He Tohu is a permanent exhibition of three iconic constitutional documents that shape Aotearoa/New Zealand. The documents are:
  • 1835 He Whakaputanga o te Rangatiratanga o Nu Tireni — Declaration of Independence of the United Tribes of New Zealand
  • 1840 Te Tiriti o Waitangi – Treaty of Waitangi
  • 1893 Women’s Suffrage Petition – Te Petihana Whakamana Pōti Wahine.

The full version of my interview (around 16 minutes long) has recently been released online. It traverses He Whakaputanga and Te Tiriti, but also the wider context of Māori and Pākehā relationships from the eighteenth century through to today.







Many more videos with a wide range of experts and commentators can be viewed on the He Tohu website

Thursday, 21 June 2018

Learning (and not learning) about the New Zealand Wars

By now many people know something of the story of the small-town petition from which big things grew. In December 2015 students from Otorohanga College and their supporters presented a petition signed by over 12,000 people to Parliament.

Some eight months later the government announced that a national day of commemoration for the New Zealand Wars would be established. Rā Maumahara was born.

Less well-known is that the Otorohanga College students had a second objective. They wanted the history of these conflicts to be taught in all schools. We are still waiting on that one.

The Ministry of Education strongly opposed this aspect of the petition in a 2016 submission to the Māori Affairs Committee, while admitting it had no idea how many students studied the New Zealand Wars.

Anecdotally, many people have told me they learned nothing of these wars. But I was curious to know more. So I took to social media. Last week I put up a Twitter poll with a simple question: Did you learn about the New Zealand Wars at school?


The response was phenomenal. 1484 people of all ages responded in the three days the poll was running, many leaving comments about their experiences of learning (or not learning) about the New Zealand Wars at school. They were thoughtful, frank, sometimes heart-warming and at others outright depressing.

Read more at The Spinoff

Thursday, 31 May 2018

Auckland's 'Founding Father'


I was asked recently, during the course of an interview with the New Zealand Herald on the fortieth anniversary of the end of the Bastion Point/Takaparawhā occupation, about who Auckland’s ‘founding father’ was.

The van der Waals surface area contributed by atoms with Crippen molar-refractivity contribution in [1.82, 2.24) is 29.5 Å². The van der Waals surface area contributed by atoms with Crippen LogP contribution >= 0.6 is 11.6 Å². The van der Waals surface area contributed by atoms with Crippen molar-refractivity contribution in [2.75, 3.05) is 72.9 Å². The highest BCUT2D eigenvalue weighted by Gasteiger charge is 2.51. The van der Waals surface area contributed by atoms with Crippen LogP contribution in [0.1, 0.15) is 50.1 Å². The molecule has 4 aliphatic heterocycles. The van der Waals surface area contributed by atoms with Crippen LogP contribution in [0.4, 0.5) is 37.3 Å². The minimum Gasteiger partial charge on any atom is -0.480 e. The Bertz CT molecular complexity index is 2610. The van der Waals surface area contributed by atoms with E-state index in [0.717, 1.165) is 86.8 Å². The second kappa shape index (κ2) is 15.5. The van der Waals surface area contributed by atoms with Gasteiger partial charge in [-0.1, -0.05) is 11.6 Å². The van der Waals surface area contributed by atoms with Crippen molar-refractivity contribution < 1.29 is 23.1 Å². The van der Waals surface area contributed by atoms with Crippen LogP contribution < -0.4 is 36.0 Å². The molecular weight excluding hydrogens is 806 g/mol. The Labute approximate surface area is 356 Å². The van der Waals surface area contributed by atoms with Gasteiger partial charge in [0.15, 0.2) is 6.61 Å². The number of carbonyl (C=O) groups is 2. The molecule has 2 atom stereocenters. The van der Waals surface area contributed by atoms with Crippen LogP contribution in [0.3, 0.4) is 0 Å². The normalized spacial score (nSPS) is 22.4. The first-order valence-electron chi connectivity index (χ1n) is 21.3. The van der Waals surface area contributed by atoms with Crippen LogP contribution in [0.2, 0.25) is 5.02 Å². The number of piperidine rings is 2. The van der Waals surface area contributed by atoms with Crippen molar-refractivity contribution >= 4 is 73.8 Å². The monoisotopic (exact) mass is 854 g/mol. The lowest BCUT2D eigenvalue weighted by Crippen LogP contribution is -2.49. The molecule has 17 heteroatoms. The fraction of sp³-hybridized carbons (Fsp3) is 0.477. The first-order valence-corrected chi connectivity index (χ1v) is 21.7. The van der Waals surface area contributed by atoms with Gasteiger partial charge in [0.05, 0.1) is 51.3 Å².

My first response was that I don’t like the term ‘founding father’ as for one thing ‘it’s very patriarchal’. (Where are the ‘founding mothers’?).

But if we had to name one, I added, then the Ngāti Whātua rangatira Āpihai Te Kawau had stronger claims than John Logan Campbell, who is usually described as the founding father of Auckland. 

Āpihai Te Kawau (source: https://nzhistory.govt.nz/people/apihai-te-kawau)


It was Āpihai Te Kawau who invited Lieutenant-Governor William Hobson to found a new settlement on the shores of Waitematā Harbour in 1840.

Ngāti Whātua subsequently gifted the Crown over 100,000 acres in the area. They did so, I suggested, in the expectation of an ongoing reciprocal relationship of mutual benefit to both Māori and Pākehā.

Instead, as the Waitangi Tribunal described at length in its 1987 Orakei Report, Ngāti Whātua were stripped of their last remaining lands, becoming landless and destitute while a prosperous new settlement grew around them.

It was this troubled history that led ultimately to the 506-day occupation of Bastion Point, beginning on 5 January 1977. The scenes of police and the army dragging the occupiers from their makeshift camp on 25 May 1978 came as a shock to many Pākehā brought up to believe that they lived in a country with the greatest ‘race relations’ in the world.

In response to my comments, the Herald published an editorial suggesting that there was room for two ‘founding fathers’, Āpihai Te Kawau and John Logan Campbell. I don’t have a problem with that. 

John Logan Campbell (source: https://nzhistory.govt.nz/people/logan-campbell)
 
After all, the concept is one that in my view is problematic to begin with. But at the same time, I would suggest that Ngāti Whātua’s contribution to Auckland has been infinitely greater in historical terms than the gift of a few hundred acres for a public park, generous though that might have seemed at the time.

As I have explored elsewhere, Auckland is a city that owes much to Māori, even if this fact is often overlooked today.